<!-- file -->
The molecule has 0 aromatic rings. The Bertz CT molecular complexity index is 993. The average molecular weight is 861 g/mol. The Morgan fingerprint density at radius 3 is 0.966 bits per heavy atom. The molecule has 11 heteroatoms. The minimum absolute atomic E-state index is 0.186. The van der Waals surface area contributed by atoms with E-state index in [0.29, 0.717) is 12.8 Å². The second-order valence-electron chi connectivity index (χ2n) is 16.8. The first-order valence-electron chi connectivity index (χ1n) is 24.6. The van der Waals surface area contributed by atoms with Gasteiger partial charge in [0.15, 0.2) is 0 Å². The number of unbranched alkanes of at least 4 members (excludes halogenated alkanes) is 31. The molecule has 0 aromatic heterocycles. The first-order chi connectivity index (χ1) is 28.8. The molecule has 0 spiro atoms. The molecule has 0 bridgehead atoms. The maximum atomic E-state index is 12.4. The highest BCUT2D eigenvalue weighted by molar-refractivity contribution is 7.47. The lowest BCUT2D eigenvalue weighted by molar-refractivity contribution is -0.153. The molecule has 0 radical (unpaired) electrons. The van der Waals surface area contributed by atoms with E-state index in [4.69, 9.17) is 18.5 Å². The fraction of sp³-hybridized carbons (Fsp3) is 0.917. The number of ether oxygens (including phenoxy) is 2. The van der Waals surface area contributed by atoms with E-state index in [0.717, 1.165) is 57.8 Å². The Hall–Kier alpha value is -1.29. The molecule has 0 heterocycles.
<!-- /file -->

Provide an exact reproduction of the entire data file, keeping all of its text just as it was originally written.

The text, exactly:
The molecule has 0 aromatic rings. The Bertz CT molecular complexity index is 993. The average molecular weight is 861 g/mol. The Morgan fingerprint density at radius 3 is 0.966 bits per heavy atom. The molecule has 11 heteroatoms. The minimum absolute atomic E-state index is 0.186. The van der Waals surface area contributed by atoms with E-state index in [0.29, 0.717) is 12.8 Å². The second-order valence-electron chi connectivity index (χ2n) is 16.8. The first-order valence-electron chi connectivity index (χ1n) is 24.6. The van der Waals surface area contributed by atoms with Gasteiger partial charge in [0.15, 0.2) is 0 Å². The number of unbranched alkanes of at least 4 members (excludes halogenated alkanes) is 31. The molecule has 0 aromatic heterocycles. The first-order chi connectivity index (χ1) is 28.8. The molecule has 0 spiro atoms. The molecule has 0 bridgehead atoms. The maximum atomic E-state index is 12.4. The highest BCUT2D eigenvalue weighted by molar-refractivity contribution is 7.47. The lowest BCUT2D eigenvalue weighted by molar-refractivity contribution is -0.153. The molecule has 0 radical (unpaired) electrons. The van der Waals surface area contributed by atoms with E-state index in [4.69, 9.17) is 18.5 Å². The fraction of sp³-hybridized carbons (Fsp3) is 0.917. The number of ether oxygens (including phenoxy) is 2. The van der Waals surface area contributed by atoms with E-state index in [0.717, 1.165) is 57.8 Å². The Hall–Kier alpha value is -1.29. The molecule has 0 heterocycles.